Energy systems


2. Make a Switch


This lesson begins with a review of the Switch Hunt students have done for homework. Then they discuss reasons for including a switch in a circuit, so they can turn it off without disconnecting wires. Then they design and create their own switches, based on the types they have found, such as rotary, slide, pull, toggle and push button switches.

Advance Preparation

  • Make four sample switches (see a video for each one):
    a) Rotary
    b) Slide
    c) Toggle
    d) Push button
  • Photocopy worksheet and assessment (downloadable at bottom of page)
  • Post a sheet of chart paper with title “Switch Hunt” and headings, “Where it was Found,” “What it Controls” and “How to Operate It” (see Procedure, step 1, below).
  • Post a sheet of chart paper with title “Troubleshooting” and headings “Issue”, “Cause” and “Fix” (see Procedure, step 5)


  • LED’s, buzzers and coin batteries (as in Lesson 1)
  • Materials for making switches: cardstock, tape, paper clips, paper fasteners, mini-binder clips, scissors, wire
  • Sample home-made switches


  1. Switch hunt:
    Conduct a class discussion of the outcomes of the switch hunt . Then use these results to review the major types of switches (click on each link to see a video).

  2. What does a switch do:
    Lead a discussion about why switches are used and what they do. If a circuit doesn’t have a switch, the only way to turn it off would be to disconnect a wire. This can be very inconvenient, because turning the circuit on again will require reconnecting the wire in the right place. Nobody would want to use that method to turn the lights in their home off and on. A switch provides a very convenient way to stop and start the flow of electricity.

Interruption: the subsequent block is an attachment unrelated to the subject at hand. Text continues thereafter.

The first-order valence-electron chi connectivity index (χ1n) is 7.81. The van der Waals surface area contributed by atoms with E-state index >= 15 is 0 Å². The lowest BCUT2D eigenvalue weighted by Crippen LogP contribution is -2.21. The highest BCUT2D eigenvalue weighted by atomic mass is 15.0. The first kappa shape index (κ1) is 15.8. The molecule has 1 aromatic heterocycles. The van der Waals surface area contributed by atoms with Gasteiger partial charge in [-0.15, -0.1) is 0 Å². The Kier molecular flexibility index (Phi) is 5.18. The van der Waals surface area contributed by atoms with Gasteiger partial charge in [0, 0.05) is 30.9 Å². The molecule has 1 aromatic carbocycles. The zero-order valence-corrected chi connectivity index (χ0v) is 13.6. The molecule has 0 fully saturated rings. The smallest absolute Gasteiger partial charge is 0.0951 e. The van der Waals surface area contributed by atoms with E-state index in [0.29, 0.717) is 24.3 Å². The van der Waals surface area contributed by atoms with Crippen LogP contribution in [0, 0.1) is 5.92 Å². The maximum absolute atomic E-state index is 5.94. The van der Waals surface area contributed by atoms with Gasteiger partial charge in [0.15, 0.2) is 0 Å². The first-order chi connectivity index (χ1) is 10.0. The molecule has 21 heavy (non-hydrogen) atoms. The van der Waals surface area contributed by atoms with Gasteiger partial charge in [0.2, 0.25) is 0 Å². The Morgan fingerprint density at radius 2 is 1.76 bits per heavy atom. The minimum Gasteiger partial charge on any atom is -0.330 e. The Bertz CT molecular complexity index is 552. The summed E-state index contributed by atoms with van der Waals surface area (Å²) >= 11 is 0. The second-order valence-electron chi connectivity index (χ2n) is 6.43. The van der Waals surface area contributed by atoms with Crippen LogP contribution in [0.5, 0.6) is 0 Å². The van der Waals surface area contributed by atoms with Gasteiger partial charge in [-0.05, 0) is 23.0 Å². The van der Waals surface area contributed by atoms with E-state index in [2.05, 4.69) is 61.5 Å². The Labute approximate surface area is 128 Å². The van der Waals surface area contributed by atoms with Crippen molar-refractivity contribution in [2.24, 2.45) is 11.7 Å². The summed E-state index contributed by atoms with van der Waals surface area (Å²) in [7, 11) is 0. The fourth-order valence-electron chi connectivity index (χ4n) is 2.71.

3. Make a switch:
    Ask students to think about how they could create their own switches. These could work in a similar way to the switches they found in the Switch Hunt: they could be activated by turning, pushing, pulling, sliding or flipping something.

    • What materials could they use?
    • What action would they have to take to turn the switch on or off?

    Provide materials and challenge students to make their own switches. If they have difficulty, share the sample switches you have made (see diagrams and videos).

  4. Add your switch to a circuit: Challenge students to add the switch to a circuit so it controls a LED or buzzer. When the switch is closed, electricity can flow through it and the LED or buzzer should turn on. When the switch is open, it should block the flow of electricity and turn the circuit off. Opening a switch is like removing a segment of the ramp from the Penguin Toy – the penguins won’t be able to get back to the top of the stairs. See a diagram and video.

  5. Troubleshooting chart: A switch is working if the LED or buzzer comes on only when the switch is closed, and turns off only when the switch is open. Engage the class in a discussion about their switches:

  • What problems came up?
  • What caused each one?
  • How did they fix it? Use this information to create a class troubleshooting chart, with the columns “Issue”, “Cause” and “Fix”, and leave it posted for future reference.


If students have difficulty making basic switches, you can review simple ways of making the four basic types: Instructions showing how to make four basic switches.

If both the switch and the circuit design are good, but the circuit still doesn’t work, the fault probably lies in;
* A bad connection
* A bad component.
* A good way to test a switch or a battery is to use the Digital Multi meter. More information about the Digital Multi meter is available in the Appendix to this unit. Click on the items below for some videos and drawings showing to use the Multi meter to:
* Test a switch
* Test a battery